|Growing up I never really got into comics all that much and the most I ever got into superheroes was Batman, Ninja Turtles and Zorro. I grew out of the first two by the time I was 8 or 9 although I still like the Turtle movies and I love Zorro (which is not really a comic or typical superhero), but Zorro is a culture thing (and no, I am not saying that other comics are non-cultural). Another thing I might mention: comics of all sorts in Europe differ greatly from those in other parts of the world like the U.S., especially in France where illustration work for comics is a particularly revered position/skill in the art world.
Although I never did read comic books as a kid, I knew how they were laid out for the most part and when I read the description of this book, I thought it was going to be a book with blocks of text and some nice interpretive illustrations placed in here and there. No. This graphic novel is in the style of a comic book. The story is rather interesting as it revolves around a conjuror who has to deal with his own inner demons as well as those of everyday life. The settings are rather realistic cities during specific periods of time, so this is not your typical comic book where the cities are made up (such as Gotham City in the Batman world).
There are many different themes covered in this story as it goes along and the things you will find include fantasy (not far-flung, but fantasy nonetheless), surrealism, deja vu, hallucinations, erotica (more on this later), horror/murder scenes, magic (sorcery) and conjuring, among other things. As I mentioned earlier with the way this book is written, it is laid out like a comic book but it reads more like a novel. The story is a progressive one so it is not something that you could read by jumping from the middle sections to the front and back again; in other words, part 4 will not make sense without first reading 1, 2 and 3 in order. Having said that, the story was pretty well-written with a nice flow that made it easy to follow the story line.
The story is richly illustrated in full color by the art of Francois Boucq. Since I have never really been into comic books I cannot draw a parallel to compare it to, but if you are familiar with the American newspaper comics, these illustrations are close to some of the more detailed comic strips only much better in resolution. I found that the layout of the text and the illustrations was easy to follow and only had trouble on a page or two making sure I was reading it in the right order.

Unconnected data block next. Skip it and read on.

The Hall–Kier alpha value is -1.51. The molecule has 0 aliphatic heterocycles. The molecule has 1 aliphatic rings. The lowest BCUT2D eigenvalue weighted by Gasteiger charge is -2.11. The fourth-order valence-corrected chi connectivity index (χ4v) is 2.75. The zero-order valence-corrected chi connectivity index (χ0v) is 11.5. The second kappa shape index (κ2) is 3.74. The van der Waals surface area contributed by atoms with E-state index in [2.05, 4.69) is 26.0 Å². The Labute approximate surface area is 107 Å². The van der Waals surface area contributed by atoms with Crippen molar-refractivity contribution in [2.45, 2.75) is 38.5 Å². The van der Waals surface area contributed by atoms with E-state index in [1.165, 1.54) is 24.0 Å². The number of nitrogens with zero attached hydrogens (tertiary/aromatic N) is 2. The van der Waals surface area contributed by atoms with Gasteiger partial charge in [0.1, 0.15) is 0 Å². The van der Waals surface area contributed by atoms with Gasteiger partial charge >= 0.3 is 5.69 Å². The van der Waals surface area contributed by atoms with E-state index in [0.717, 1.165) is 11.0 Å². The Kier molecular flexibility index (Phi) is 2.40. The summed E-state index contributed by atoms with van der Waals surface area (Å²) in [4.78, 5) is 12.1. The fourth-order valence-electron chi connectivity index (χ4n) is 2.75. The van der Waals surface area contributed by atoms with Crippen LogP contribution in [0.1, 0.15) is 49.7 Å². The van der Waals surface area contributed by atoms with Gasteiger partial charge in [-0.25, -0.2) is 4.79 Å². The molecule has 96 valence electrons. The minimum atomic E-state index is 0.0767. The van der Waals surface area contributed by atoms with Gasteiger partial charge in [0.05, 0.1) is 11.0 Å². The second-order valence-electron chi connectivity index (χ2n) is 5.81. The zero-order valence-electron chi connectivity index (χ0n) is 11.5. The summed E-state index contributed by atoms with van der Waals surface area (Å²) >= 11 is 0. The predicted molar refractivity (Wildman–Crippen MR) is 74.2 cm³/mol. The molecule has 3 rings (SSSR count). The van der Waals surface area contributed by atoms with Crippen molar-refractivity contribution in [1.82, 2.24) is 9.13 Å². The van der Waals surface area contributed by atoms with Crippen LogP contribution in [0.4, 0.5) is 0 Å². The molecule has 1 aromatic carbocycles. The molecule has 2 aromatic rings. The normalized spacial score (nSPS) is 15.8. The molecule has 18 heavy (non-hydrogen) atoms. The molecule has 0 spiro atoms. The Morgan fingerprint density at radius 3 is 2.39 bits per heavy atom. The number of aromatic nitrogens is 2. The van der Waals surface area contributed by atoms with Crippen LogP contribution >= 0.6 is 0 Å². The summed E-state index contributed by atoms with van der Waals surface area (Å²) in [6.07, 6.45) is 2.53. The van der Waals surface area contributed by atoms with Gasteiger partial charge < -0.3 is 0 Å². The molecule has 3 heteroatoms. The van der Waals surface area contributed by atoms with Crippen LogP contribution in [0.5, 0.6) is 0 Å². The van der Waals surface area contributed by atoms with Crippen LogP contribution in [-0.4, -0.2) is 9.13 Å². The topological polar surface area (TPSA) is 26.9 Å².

Earlier I mentioned erotica - let me define that here. Let me just start by saying that this book is not necessarily meant for younger readers (even the back of the cover says it is suggested for mature readers) because among some of the more complicated issues that the book deals with is sex. There are erotic scenes and partial nudity depicted in the book. In my opinion they were in good taste for what they are but you may not share that view; they are, however, definitely mature material and parents that might purchase this for their younger children need to read it first.
The story itself takes up 79 pages by my count, starting on page 3 and ending on 82, preceeded by a Foreword and a special note to American readers by the author, Jerome Charyn. The booklet is perfect bound in soft cover with a smooth matte finish, it has a full color illustration on the front and a smaller illustration on the back with some information on the story and its history. The price of $14.95/USD is very good for a booklet of this quality.
If you are not familiar with the work of Francois Boucq or Jerome Charyn, they have background information on the inside rear cover for each of them, as well as information in the Foreword and the Note by the author.
If you are into comics and/or graphic novels that cover a variety of themes and are richly illustrated, this is for you!
Suggestions from the ReviewerDISCLAIMER: This graphic novel is suggested for mature readers!